Section 5: Linkage between Strategic Plan and RFD Section 5: Linkage between Strategic Plan and RFD RFD section 2 starts Objectives. It assumes that these objectives and corresponding actions are a result of a well-thought out strategy. A link between strategic initiatives, objectives , actions and performance indicators are to be established and depicted both in this section of Strategic Plan document and RFD document. In other words, the strategy document should contain clear guidance for the RFDs for the next few years. Section 6: Cross departmental and cross functional issues The Strategic Plan document is part of a process of strategic management in Government Departments and Offices, aimed at providing a better service to citizens. In this context, it is vital that there is a clear and consistent alignment between Strategic Initiatives, resource allocations as provided for in the Budget and Plan documents, Annual Reports and Outcome Budget and individual and team objectives derived through the Performance Monitoring and Evaluation System (PMES). This section should more specifically cover the following : 6A Linkage with potential challenges likely to be addressed in the 12th Plan The purpose of RFDs is to ensure that departments are working in a coordinated manner to achieve national objectives. That is why it is critical that this section should explicitly examine what contribution the department can make to overcome national challenges listed in Flag A. Not all departments may have a role in all the 12 challenges mentioned in Flag A. Therefore, departments may like to highlight those areas where they have a distinct and substantive role to play. 6B. Identification and management of cross departmental issues including resource allocation and capacity building issues. When preparing cross-departmental objectives, Ministries/ Departments should ensure that there is consultation with other organizations involved in dealing with the issue. The details of these consultations should be explicitly referenced in the Strategy Statement. The Strategy statement should identify all other
organizations having a role in tackling the same issue and arrangement in place to ensure a coordinated approach between them. An effective strategic management approach requires a perspective on resource allocation and prioritization on the basis of a critical scrutiny of existing practices and procedures. In this regard, the Strategy Statement should be prepared bearing in mind how departmental resources will be allocated in the budget for each strategic programme. The Ministries/ Departments must have the capacity/capabilities to achieve chosen objectives and strategies and address gaps through structural and policy initiatives, where necessary. The capacity building issues should here draw from the Learning agenda as mentioned under Section 4: Implementation Plan. Responses to address internal capacity/ capability issues should be included in the Strategy Statement, to illustrate how resources will best be developed and used to achieve identified strategic priorities. 6C. Cross functional linkages within departments/offices In many Ministries/Departments, more than one Division will contribute to the achievement of many of the objectives and strategies. This should be explicitly recognised in the Strategy Statement, which should set out the “whole of organisation” approach being adopted in particular circumstances. Synergies and relationships within a ministry/department may be lost if formulation takes place only at Divisional level, and the role of the senior management team in providing collective leadership is essential. 6D Organizational Review and Role of agencies and wider public service Identification of organizational goals should lead to consideration of the most appropriate structures and systems for the organization to achieve these goals and this should form part of strategic initiatives of the ministry/department. The Strategy Statement should indicate the measures in place to ensure that the Government’s policies and objectives are being achieved by Agencies and Bodies operating under the aegis of the Department. This should indicate measures to ensure that Citizen’s/ Client’s Charter are in place for ministry / department and all such Responsibility Centers and are implemented. The Strategy Statement should also take into account the Administrative Reforms Commission recommendations as accepted by the government for implementation for rationalization of ministries/departments and its agencies.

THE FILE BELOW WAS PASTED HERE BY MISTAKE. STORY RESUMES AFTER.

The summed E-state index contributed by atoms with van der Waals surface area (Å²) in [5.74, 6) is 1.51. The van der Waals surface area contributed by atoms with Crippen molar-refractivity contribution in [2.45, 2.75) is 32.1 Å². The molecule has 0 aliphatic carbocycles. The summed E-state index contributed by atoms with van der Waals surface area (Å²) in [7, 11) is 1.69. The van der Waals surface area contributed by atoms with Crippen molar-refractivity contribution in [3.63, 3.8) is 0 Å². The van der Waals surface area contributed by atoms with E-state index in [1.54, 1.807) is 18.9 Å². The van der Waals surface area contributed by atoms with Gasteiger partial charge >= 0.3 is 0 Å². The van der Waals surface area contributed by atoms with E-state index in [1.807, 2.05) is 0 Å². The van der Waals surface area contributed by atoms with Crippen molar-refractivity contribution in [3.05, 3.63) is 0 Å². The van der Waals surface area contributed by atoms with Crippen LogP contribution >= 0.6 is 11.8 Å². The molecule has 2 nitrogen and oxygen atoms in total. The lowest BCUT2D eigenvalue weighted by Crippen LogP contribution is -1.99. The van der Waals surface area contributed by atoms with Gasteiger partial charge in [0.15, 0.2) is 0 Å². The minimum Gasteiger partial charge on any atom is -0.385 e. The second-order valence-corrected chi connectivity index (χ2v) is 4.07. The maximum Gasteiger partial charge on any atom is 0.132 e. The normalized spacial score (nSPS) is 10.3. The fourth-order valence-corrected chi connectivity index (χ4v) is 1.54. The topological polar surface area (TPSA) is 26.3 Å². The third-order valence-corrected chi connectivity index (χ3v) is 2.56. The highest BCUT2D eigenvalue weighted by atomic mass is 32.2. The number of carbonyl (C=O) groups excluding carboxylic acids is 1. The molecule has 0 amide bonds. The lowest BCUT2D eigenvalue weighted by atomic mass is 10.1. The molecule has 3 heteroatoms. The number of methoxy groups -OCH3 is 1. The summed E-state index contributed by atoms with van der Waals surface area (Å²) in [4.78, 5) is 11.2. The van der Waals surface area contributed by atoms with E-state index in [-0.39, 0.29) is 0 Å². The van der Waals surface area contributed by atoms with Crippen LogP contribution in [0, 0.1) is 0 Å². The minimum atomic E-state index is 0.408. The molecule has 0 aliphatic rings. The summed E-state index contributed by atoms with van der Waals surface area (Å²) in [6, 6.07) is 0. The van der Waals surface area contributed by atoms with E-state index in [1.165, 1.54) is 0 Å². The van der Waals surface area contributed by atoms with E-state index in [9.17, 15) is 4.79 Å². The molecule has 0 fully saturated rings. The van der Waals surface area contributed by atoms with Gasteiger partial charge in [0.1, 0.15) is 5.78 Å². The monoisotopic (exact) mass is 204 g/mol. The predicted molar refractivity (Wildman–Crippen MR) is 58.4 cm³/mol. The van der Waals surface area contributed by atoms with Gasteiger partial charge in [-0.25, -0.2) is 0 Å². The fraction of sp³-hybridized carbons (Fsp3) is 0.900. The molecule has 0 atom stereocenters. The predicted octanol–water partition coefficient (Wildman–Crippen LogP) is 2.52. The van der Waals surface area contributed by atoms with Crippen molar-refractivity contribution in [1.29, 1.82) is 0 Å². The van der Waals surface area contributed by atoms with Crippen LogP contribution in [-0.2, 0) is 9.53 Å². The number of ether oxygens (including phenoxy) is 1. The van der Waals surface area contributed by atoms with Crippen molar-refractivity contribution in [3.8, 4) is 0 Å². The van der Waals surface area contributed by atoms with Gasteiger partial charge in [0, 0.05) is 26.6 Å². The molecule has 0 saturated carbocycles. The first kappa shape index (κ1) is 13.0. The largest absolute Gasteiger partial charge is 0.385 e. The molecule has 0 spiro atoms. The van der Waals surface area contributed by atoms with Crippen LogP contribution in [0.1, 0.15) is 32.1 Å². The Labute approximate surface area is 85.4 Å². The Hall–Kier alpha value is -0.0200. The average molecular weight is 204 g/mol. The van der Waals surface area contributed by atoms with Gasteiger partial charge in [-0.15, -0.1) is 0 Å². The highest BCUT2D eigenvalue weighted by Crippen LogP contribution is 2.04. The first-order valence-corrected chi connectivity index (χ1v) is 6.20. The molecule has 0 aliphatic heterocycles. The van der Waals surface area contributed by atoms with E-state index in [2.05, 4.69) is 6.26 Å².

Section 7: Monitoring and Reviewing arrangements To provide emphasis to internal monitoring and review for successful implementation of strategy, this separate section should mention the institutional arrangements for monitoring and reviewing in addition to what has been already covered under the headings ‘tracking and measuring’ and ‘overall plan and milestones’ under the Section 4 : Implementation Plan.